Home > ITIL the Elephant in the room > A Funny Thing Happened Around the Coffee Machine Today

A Funny Thing Happened Around the Coffee Machine Today

So we were discussing why our average monthly Critical Incident Tickets total more than 2x the number of Employees in our [multi-national] company?

And therefore…If each one of our employees is individually affected by 2 major incidents each month, how we are still able to run our business.

That then got us to talking about the fact that:

– the Helpdesk teams (taking the calls and processing the new user and LOB created tickets) are unaware of “causes”

– on the opposite side of the fence, our Event Management team are unaware of the impact, and often unaware of who they should escalate to

– AND (and this was the clincher for us) our infrastructure folks are inundated with an ever increasing list of escalated tickets and sit blissfully unaware of either the causes or the impact but have to work it out.

– while we still get a significant amount of LOB affecting faults where all the proactive monitoring in the world (we have a lot) does not indicate an incident but incidents are triggered by end-users within a LOB calling IT staff directly resulting in no ticket being created but significant IT resources engaged all the same.

A bit about our organization [from the perspective of one of the ITILosaurus Collective]:

– Global business supported by a unified IT infrastructure department

– A handful of LoBs (end customer facing businesses)

– Outsourced L0 and L1 event management and ticketing

In our business, the only constant really is Change. No cliche here, this is reality for us.

We make extensive use of virtualisation and have outsourced commodity infrastructure componentry wherever possible.

We in particular use IBM Tivoli Netcool and are transitioning to a new SaaS ServiceDesk platform [others in our ITILosaurus collective use BMC Event Manager, BMC Remedy and Service-Now] and we have our own inhouse developed CMDB, although it is not a rich CMDB: being only about 40% instrumented for entity relationships and around 80% accurate for managed entity content.

We have a huge amount of filtering in our event management, but even so, an aerial view of our operations shows that the ITIL structured IT operations processes isolates our production IT staff from the monitoring staff, and all of them isolated from the application owners.

ITIL process recommendations are creating bottlenecks in our business and reducing the ability to deliver a consistent quality of service because the tools we use underpinning these processes simply are not up to the task.

1. Our event management cannot handle the amount of events our LOBs could throw at it.

2. We have had to create upwards of 150 individual fields in every Event record to handle our LOB correlation, enrichment and filtering without endangering pre-existing Netcool rules which means our event management schema is getting out of control.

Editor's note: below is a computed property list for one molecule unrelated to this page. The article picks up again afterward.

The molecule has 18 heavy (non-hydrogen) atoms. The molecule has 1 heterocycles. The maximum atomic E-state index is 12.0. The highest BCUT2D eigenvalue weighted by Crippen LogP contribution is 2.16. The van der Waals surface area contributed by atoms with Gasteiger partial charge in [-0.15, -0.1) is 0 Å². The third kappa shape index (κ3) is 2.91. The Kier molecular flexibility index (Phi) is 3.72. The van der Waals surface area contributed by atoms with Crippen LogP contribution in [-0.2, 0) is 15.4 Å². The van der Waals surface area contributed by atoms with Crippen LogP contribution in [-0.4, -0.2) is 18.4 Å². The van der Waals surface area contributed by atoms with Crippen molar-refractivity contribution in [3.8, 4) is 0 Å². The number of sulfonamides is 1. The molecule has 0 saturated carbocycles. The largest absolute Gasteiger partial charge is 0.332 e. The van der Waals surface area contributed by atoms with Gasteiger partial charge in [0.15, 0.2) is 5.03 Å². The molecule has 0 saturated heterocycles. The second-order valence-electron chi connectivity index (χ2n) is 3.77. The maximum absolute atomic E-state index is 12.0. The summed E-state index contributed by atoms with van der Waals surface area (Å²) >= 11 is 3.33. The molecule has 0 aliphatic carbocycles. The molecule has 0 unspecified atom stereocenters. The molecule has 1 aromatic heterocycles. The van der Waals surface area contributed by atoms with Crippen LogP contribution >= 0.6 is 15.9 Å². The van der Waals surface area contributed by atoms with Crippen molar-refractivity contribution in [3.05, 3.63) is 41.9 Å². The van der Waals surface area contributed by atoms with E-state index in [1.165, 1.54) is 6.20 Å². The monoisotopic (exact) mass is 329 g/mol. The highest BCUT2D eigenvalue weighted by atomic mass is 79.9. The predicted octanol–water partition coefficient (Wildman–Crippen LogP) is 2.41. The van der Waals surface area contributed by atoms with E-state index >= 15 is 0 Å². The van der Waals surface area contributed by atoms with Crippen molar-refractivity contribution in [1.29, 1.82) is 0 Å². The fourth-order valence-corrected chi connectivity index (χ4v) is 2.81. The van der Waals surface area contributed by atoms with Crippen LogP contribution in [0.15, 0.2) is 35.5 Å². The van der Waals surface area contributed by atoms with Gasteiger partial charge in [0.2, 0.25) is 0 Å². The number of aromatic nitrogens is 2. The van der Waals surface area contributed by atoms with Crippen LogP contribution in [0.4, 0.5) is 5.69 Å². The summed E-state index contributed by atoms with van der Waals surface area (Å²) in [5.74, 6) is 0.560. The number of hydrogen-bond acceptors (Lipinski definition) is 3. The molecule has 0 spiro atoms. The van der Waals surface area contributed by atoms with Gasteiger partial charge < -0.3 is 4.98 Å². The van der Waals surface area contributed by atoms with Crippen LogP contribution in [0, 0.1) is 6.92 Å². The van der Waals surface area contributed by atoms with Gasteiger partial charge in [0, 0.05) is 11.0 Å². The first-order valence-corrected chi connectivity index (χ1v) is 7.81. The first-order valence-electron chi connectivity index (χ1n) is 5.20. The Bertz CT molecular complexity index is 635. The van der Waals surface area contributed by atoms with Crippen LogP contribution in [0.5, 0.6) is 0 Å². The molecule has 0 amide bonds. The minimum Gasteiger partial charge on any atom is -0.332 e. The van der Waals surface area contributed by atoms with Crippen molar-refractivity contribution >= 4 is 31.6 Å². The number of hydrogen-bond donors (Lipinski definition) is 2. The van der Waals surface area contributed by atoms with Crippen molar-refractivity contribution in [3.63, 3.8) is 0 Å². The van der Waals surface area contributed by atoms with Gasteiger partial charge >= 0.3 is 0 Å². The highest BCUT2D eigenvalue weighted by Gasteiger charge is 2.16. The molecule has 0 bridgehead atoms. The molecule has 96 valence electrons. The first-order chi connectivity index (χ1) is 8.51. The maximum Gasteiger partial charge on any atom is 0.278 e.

3. Our Service Desk has become a management liability in itself to support the many and varied LOB specific process templates.

4. The CMDB is never going to be accurate and the cost of migration to a commercial product from HP, IBM Tivoli, BMC other other is prohibitive and we know that we’ll never realise the dream anyway and therefore never achieve a return on that investment so we continue to maintain our own CMDB engineering staff.

In all, the cost of ownership of our management tools are beginning to outweigh the value we achieve from those tools.

In fact, our coffee machine discussion ended with someone’s sad but very salient thought that: “because of the legacy of filtering, correlation and auto-ticketing we have put in place, we’re possibly constraining change and the real management of the new technologies and outside relationships [Cloud] we’re currently rolling out.”

So, if you are looking for the reason for this long post…Is there anybody out there? Are we all (and I speak for the ITILosaurus collective here) in the same position of buying and maintaining irrelevant service management tools?

Would it not be more effective if we simply threw away all our legacy management tools when it comes to managing our new technology platforms and just waited for customers to call…when they call, we react so fast and with such positive, friendly zeal that, although our MTTR would not change, our customers and stakeholders perception of us would change for the better?

I am always reminded of a comment I overheard from an Industry Guru several years ago. He said (and I quote): I always buy Jaguar [this was the 1980s!]. Although I know they are going to break down, I also know that when they do, Jaguar will turn up at my door within 30 minutes with a new car that I will drive until they have resolved my problem. Then they deliver my Jaguar back and all with a smile. OK, if I bought a BMW or Mercedes, they would break down less, but when they do, I am treated like a piece of sh1t by them. That’s why I buy Jaguar.”

We are increasingly finding ourselves in a time where our management tools simply do not add value any more. Instead of paying for them to make it look like we are doing something, when clearly we are being hampered and having to cover it up with ineffective processes, let’s throw them away and have great processes. We can use the cash saved on the tools to give that McDonalds smile to our customers!

  1. December 24, 2012 at 4:36 am

    Why visitors still use to read news papers when in this technological world all is
    accessible on web?

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